jQuery tablesorter with Font Awesome arrows

I needed to add font awesome arrows to a jQuery.tablesorter table.  The css was a bit tricky and I don’t want to lose it.

    table.tablesorter thead tr th.headerSortUp:after,
    table.tablesorter thead tr th.headerSortDown:after,
    table.tablesorter thead tr th.header:after {
      font-family: FontAwesome;
    table.tablesorter thead tr th.header:after {
      content: "\f0dc";
    table.tablesorter thead tr th.headerSortUp:after {
      content: "\f0de";
    table.tablesorter thead tr th.headerSortDown:after {
      content: "\f0dd";
<table id="table" class="table tablesorter">
            <th>Header 1</th>
            <th>Header 2</th>
            <th>Header 3</th>
            <td>Data 1</td>
            <td>Data 2</td>
            <td>Data 3</td>

Visual Studio 2012

I love working on teams that use MVC.  They always seem to be the ones willing to grab the latest technology and start using it.  I have worked in the past for places that say “We use the latest and greatest…” but when I have been there a while I find out that they really aren’t willing to upgrade anything.  Today I got to install Visual Studio 2012 and start using it.  Here are a few links to sites that had useful information:

Scott Hanselman is awesome.  Here is his article on Visual Studio.

Microsoft has a product guide for 2012.

Learning/Mastering jQuery

These days most of my projects are done in .Net with MVC.  In order to get the pages to work properly I need to write a lot of javascript and jQuery.  I decided to take a course from  Benchmark Learning to help me improve my skills with it.  Here is a list of the resources I am using to improve my skills.

Benchmark course: Mastering jQuery

Official jQuery website

Html reference at W3Schools

Tutorials from the jQuery website

Free online fundamentals book by Rebecca Murphey

Hottest questions about jQuery on StackOverflow

John Resign video

CSS Selectors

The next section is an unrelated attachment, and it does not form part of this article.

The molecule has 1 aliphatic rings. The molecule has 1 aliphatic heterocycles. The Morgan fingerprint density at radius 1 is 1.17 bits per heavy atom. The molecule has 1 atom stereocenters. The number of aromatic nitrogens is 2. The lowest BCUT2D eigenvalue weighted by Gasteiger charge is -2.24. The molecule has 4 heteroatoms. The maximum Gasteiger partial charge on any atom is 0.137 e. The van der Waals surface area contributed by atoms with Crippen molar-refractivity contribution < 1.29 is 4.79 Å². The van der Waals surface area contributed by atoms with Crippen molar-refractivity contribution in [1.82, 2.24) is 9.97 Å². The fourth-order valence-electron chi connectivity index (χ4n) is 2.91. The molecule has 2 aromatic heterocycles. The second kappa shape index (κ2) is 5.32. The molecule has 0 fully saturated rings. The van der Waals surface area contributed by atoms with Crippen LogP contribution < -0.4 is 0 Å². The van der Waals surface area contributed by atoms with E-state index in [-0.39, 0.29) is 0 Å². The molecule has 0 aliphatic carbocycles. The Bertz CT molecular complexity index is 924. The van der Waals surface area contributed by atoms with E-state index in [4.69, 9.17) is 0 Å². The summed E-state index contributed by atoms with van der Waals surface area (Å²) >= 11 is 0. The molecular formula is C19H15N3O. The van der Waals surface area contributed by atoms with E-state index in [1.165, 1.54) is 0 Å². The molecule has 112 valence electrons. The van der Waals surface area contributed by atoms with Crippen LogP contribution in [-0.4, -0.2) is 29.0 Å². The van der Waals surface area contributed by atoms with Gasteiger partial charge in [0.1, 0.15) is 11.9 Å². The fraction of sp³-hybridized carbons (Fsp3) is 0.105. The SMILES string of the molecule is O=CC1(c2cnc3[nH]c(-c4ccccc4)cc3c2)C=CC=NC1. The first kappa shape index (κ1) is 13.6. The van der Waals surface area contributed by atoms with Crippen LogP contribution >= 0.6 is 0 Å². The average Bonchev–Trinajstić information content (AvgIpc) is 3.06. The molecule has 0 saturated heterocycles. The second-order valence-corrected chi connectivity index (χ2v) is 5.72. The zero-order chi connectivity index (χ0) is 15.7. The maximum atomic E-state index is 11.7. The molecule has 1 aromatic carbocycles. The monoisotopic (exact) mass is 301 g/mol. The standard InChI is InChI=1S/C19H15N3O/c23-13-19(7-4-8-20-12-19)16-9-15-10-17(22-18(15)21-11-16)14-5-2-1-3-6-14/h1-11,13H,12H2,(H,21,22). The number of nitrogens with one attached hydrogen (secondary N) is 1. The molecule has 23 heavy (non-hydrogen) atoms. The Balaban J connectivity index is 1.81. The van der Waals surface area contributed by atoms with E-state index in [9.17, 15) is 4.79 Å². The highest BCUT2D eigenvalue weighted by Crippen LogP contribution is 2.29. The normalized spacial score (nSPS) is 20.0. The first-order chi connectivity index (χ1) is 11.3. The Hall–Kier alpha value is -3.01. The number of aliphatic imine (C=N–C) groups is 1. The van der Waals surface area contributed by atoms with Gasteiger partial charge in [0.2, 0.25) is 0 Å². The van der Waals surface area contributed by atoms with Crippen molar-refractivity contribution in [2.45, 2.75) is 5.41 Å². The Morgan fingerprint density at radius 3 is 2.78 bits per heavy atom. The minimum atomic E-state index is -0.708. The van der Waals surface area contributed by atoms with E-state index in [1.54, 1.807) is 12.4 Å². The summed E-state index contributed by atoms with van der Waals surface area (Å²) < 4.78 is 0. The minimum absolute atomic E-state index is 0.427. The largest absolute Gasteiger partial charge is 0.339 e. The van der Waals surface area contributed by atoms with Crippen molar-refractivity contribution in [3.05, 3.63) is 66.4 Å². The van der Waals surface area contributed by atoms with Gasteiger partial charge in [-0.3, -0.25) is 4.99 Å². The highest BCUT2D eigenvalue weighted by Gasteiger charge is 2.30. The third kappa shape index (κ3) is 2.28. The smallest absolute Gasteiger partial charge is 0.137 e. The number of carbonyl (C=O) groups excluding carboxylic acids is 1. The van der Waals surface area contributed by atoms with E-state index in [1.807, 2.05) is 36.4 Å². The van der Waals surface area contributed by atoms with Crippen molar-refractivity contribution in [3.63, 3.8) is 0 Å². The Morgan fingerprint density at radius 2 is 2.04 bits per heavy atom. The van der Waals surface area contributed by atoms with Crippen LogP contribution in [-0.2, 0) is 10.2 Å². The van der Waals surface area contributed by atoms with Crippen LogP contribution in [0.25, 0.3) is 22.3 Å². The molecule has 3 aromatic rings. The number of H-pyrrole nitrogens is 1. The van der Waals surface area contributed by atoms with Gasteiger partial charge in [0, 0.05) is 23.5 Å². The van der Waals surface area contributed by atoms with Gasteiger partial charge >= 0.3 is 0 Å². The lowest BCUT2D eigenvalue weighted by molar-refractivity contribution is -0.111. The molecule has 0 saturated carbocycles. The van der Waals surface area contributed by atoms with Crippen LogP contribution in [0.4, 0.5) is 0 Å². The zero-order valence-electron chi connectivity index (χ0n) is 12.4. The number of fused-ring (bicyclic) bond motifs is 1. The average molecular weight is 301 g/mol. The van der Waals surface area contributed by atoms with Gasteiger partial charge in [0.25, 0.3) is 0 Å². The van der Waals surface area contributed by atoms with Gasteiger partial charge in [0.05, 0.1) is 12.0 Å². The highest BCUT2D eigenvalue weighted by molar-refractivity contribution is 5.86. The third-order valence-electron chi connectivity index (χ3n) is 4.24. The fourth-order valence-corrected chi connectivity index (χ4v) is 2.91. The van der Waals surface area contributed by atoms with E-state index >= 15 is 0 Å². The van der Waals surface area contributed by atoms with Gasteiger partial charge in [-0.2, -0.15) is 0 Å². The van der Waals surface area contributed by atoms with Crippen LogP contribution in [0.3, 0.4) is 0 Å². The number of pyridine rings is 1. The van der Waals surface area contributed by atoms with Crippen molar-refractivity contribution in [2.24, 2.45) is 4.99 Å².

In CSS, selectors are patterns used to select the element(s) you want to style.
The “CSS” column indicates in which CSS version the property is defined (CSS1, CSS2, or CSS3).

Selector Example Example description CSS
.class .intro Selects all elements with 1
#id #firstname Selects the element with id=”firstname” 1
* * Selects all elements 2
element p Selects all


element,element div,p Selects all

elements and all


element element div p Selects all

elements inside


JavaScript/jQuery Notes

I suck at writing JavaScript and jQuery and I need to change that.  Most of my career was Windows forms development and I kind of fell into web development.  Now I am playing catch-up and trying to learn as I go.  That means that I am writing alot of bad cut and paste code.  Here are a few webpages and code snippits that I found that were written well and I can use for reference.

Here is some proper jQuery that does a series of actions on a single item.  It came from here:

$('.nav a').click(function(e) {
var anchor = $(this);

.css('color', 'red')

alert('something else');


Jeremy McPeak wrote an interesting article on the nesting of JavaScript functions that got me thinking about how little I actually know about JavaScript.  Now I am off to look at JavaScript: The Good Parts by Douglas Crockford that I heard about on HanselMinutes a while back.

Fonts and Bill Hill

Today started with listening to a podcast on Typography from “This Developers Life”.  It was fantastic and not at all what I expected.  I ended up with an interesting lesson on who Bill Hill is.  I spent some time exploring his website and blog and was pleasantly surprised by what I learned.  It inspired me to spend a bit of time focusing on a personal website that I have had floating around in my head for a while.  I decided I wanted to play around with fonts and found Google Web Fonts which gives me a simple place to start.  Hopefully I can find some more time to focus on my site and eventually some day I will get it up and running.

PRG (Post, Redirect, Get) Pattern

What is the PRG Pattern?

While the PRG pattern isn’t new, there isn’t much out there on it for the .NET community. PRG stands for “Post/Redirect/Get”, I’ll let Wikipedia explain the rest:

instead of returning an HTML page directly, the POST operation returns a redirection command (using the HTTP 303 response code (sometimes 302) together with the HTTP “Location” response header), instructing the browser to load a different page using an HTTP GET request. The result page can then safely be bookmarked or reloaded without unexpected side effects.

While this could be accomplished in webforms, it would be much more difficult since the postback model hangs on pages posting to themselves to implement button clicks and the like. The MVC Framework on the other hand makes the implementation of the PRG pattern extremely easy.
See rest of article written by devlicio.us ….